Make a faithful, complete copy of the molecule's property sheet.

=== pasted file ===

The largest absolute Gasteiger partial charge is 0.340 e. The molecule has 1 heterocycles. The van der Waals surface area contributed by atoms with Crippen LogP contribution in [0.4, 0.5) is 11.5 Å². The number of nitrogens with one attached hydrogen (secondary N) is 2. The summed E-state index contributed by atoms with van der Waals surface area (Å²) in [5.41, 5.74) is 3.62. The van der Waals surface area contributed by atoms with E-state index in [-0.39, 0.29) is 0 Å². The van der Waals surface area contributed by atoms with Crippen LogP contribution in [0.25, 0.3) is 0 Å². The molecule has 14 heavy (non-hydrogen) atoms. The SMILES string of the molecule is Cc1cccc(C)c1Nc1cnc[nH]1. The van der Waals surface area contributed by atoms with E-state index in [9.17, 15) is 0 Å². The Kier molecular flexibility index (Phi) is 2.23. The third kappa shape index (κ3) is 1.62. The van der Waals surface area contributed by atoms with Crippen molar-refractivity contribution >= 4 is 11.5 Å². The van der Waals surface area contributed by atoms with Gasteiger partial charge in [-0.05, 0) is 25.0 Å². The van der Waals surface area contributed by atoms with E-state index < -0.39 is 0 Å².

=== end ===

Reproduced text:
The largest absolute Gasteiger partial charge is 0.340 e. The molecule has 1 heterocycles. The van der Waals surface area contributed by atoms with Crippen LogP contribution in [0.4, 0.5) is 11.5 Å². The number of nitrogens with one attached hydrogen (secondary N) is 2. The summed E-state index contributed by atoms with van der Waals surface area (Å²) in [5.41, 5.74) is 3.62. The van der Waals surface area contributed by atoms with E-state index in [-0.39, 0.29) is 0 Å². The van der Waals surface area contributed by atoms with Crippen LogP contribution in [0.25, 0.3) is 0 Å². The molecule has 14 heavy (non-hydrogen) atoms. The SMILES string of the molecule is Cc1cccc(C)c1Nc1cnc[nH]1. The van der Waals surface area contributed by atoms with E-state index in [9.17, 15) is 0 Å². The Kier molecular flexibility index (Phi) is 2.23. The third kappa shape index (κ3) is 1.62. The van der Waals surface area contributed by atoms with Crippen molar-refractivity contribution >= 4 is 11.5 Å². The van der Waals surface area contributed by atoms with Gasteiger partial charge in [-0.05, 0) is 25.0 Å². The van der Waals surface area contributed by atoms with E-state index < -0.39 is 0 Å².